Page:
Still, the trend isn’t much different. Event if still “not that bad”, overall numbers are declining.
            Keep in mind that the same trend is going on even in countries where Spotify is still young or not available at all…

          • Paul Resnikoff
            Paul Resnikoff

            C’mon guys, let’s get real. iTunes has always dominated paid song downloads, always. Yeah, Amazon took a piece, others tried to get in on the fringe, but never really amounted to much (and that includes Google). Just never happened.

            Now, as it relates to the RIAA. That’s useful as an indicator, but the RIAA is a poorly-run, disinformation machine. So, it’s important to view their numbers with heightened skepticism.

          • Anonymous

            “RIAA is a poorly-run, disinformation machine”

            I’ve seen quite a lot of people describe DMN in similar terms.

            They’re wrong, though. And so are you.

          • Anonymous

            Eh. Fairly accurate statement about DMN, recently. The hysterical tone this site has adopted the past few months has been unbecoming, to say the least.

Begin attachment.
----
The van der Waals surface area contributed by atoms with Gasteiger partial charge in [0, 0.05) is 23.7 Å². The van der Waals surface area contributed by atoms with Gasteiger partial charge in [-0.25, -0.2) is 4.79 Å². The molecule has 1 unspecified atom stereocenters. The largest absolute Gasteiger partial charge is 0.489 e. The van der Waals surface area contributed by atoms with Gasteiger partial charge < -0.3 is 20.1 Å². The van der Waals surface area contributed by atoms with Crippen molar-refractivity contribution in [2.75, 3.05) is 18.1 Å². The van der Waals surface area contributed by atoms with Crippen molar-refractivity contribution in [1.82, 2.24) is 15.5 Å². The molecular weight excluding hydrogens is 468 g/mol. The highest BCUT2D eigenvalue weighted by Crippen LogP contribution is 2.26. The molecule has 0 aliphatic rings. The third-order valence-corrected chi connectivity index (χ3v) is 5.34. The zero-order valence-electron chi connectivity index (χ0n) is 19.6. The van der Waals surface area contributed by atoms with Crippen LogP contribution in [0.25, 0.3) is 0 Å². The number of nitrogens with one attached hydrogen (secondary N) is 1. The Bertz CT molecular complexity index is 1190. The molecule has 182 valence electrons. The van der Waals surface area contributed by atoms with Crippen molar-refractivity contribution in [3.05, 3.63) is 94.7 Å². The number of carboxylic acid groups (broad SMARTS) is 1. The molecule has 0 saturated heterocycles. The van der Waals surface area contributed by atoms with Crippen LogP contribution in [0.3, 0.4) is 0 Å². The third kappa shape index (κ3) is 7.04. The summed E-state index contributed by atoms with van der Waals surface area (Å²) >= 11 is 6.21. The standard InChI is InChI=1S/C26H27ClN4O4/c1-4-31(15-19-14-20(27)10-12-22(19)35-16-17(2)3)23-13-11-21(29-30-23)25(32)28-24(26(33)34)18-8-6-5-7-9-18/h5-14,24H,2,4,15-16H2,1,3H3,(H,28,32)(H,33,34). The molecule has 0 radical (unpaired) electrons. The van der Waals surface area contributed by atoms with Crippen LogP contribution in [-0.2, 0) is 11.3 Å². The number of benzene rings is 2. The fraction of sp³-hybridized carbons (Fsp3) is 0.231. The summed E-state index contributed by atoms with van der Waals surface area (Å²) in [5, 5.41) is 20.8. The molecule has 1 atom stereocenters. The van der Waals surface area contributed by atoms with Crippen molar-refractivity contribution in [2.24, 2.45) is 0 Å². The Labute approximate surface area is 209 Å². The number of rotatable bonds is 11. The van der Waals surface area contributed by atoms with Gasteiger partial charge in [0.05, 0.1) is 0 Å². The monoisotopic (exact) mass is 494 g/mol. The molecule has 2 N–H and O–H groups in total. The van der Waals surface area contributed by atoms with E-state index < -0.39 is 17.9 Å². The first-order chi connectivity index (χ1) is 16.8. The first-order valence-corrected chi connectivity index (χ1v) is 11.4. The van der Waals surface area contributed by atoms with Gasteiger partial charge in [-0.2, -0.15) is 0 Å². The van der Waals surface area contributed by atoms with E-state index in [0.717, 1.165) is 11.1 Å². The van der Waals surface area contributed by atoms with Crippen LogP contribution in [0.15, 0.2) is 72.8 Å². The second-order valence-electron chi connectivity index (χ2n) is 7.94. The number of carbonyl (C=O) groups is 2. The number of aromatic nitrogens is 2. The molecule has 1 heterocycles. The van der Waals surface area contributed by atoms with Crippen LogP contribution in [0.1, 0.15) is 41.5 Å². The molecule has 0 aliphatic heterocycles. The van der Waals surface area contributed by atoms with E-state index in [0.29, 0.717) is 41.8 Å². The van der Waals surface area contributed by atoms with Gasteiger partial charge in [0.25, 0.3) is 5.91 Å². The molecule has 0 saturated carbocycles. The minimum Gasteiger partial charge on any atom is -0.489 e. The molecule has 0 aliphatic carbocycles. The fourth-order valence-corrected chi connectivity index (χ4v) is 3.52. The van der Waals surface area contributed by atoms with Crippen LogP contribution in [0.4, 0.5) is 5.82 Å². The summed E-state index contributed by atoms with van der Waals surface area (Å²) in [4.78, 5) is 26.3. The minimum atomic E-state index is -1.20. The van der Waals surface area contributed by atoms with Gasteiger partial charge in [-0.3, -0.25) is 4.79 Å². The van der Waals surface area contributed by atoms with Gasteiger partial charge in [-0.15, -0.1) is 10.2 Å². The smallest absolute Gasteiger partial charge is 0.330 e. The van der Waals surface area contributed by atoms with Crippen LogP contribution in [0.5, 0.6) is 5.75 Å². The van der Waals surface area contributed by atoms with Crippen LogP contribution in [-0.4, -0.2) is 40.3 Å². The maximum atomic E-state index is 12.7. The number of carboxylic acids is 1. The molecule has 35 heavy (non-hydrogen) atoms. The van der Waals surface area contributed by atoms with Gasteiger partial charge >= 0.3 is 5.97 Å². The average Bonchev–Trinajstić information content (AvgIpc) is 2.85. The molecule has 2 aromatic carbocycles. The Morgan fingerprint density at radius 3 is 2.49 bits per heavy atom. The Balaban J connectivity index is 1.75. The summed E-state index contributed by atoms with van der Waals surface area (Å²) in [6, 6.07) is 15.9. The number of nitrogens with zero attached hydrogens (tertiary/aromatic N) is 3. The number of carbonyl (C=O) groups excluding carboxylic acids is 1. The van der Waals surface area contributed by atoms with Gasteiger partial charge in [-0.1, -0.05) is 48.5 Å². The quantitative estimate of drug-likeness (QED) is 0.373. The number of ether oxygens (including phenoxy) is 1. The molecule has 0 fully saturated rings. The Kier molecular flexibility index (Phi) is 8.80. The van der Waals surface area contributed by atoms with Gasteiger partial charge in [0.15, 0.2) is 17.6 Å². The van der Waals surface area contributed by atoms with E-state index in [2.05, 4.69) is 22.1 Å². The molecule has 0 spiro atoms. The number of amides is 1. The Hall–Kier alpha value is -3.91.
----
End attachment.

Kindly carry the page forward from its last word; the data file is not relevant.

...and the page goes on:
4. john

    apple music will be killing iTunes downloads way more than any other streaming service. the iTunes store basically doesn’t even exist because apple music supersedes it in every way. if you wanted to pay for a track it’s hard to even do…and who would when streaming as much as possible is now 9.99 a month

    Reply
    • There is something...

      I just bought 2 tracks today. Nothing changed at all. Same process than before.

      Reply
  5. HansH

    Anybody who has tried Apple Music knows. Buying tracks is a thing of the past.. In iTunes the iTunes store is as good as impossible to find.

    Reply
    • DavidB

      Try clicking on the big heading ‘iTunes Store’. Works for me.